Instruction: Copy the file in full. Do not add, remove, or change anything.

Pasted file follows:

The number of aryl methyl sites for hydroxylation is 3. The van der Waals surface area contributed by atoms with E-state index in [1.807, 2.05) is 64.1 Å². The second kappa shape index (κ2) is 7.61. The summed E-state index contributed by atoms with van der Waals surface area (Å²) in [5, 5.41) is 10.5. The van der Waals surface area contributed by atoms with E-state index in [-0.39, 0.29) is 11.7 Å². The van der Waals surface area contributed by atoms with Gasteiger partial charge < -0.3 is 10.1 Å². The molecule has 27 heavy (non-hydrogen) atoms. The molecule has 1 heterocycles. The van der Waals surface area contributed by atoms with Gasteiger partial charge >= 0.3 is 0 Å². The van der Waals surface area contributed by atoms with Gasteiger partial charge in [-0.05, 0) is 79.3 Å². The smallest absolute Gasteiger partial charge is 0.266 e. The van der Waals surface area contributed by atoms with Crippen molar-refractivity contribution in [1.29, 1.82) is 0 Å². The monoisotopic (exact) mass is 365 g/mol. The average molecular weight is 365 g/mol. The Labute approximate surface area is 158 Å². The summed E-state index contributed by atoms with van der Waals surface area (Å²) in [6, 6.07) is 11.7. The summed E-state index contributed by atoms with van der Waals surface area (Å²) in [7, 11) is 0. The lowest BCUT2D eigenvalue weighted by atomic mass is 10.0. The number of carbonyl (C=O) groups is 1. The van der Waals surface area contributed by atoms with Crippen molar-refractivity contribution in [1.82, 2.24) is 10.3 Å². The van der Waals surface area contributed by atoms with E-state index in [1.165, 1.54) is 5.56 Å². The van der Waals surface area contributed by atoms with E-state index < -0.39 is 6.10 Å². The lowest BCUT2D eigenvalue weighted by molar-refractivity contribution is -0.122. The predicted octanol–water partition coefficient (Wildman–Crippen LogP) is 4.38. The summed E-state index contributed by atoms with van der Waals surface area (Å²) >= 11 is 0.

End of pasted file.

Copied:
The number of aryl methyl sites for hydroxylation is 3. The van der Waals surface area contributed by atoms with E-state index in [1.807, 2.05) is 64.1 Å². The second kappa shape index (κ2) is 7.61. The summed E-state index contributed by atoms with van der Waals surface area (Å²) in [5, 5.41) is 10.5. The van der Waals surface area contributed by atoms with E-state index in [-0.39, 0.29) is 11.7 Å². The van der Waals surface area contributed by atoms with Gasteiger partial charge < -0.3 is 10.1 Å². The molecule has 27 heavy (non-hydrogen) atoms. The molecule has 1 heterocycles. The van der Waals surface area contributed by atoms with Gasteiger partial charge >= 0.3 is 0 Å². The van der Waals surface area contributed by atoms with Gasteiger partial charge in [-0.05, 0) is 79.3 Å². The smallest absolute Gasteiger partial charge is 0.266 e. The van der Waals surface area contributed by atoms with Crippen molar-refractivity contribution in [1.29, 1.82) is 0 Å². The monoisotopic (exact) mass is 365 g/mol. The average molecular weight is 365 g/mol. The Labute approximate surface area is 158 Å². The summed E-state index contributed by atoms with van der Waals surface area (Å²) in [6, 6.07) is 11.7. The summed E-state index contributed by atoms with van der Waals surface area (Å²) in [7, 11) is 0. The lowest BCUT2D eigenvalue weighted by atomic mass is 10.0. The number of carbonyl (C=O) groups is 1. The van der Waals surface area contributed by atoms with Crippen molar-refractivity contribution in [1.82, 2.24) is 10.3 Å². The van der Waals surface area contributed by atoms with E-state index in [1.165, 1.54) is 5.56 Å². The van der Waals surface area contributed by atoms with E-state index < -0.39 is 6.10 Å². The lowest BCUT2D eigenvalue weighted by molar-refractivity contribution is -0.122. The predicted octanol–water partition coefficient (Wildman–Crippen LogP) is 4.38. The summed E-state index contributed by atoms with van der Waals surface area (Å²) >= 11 is 0.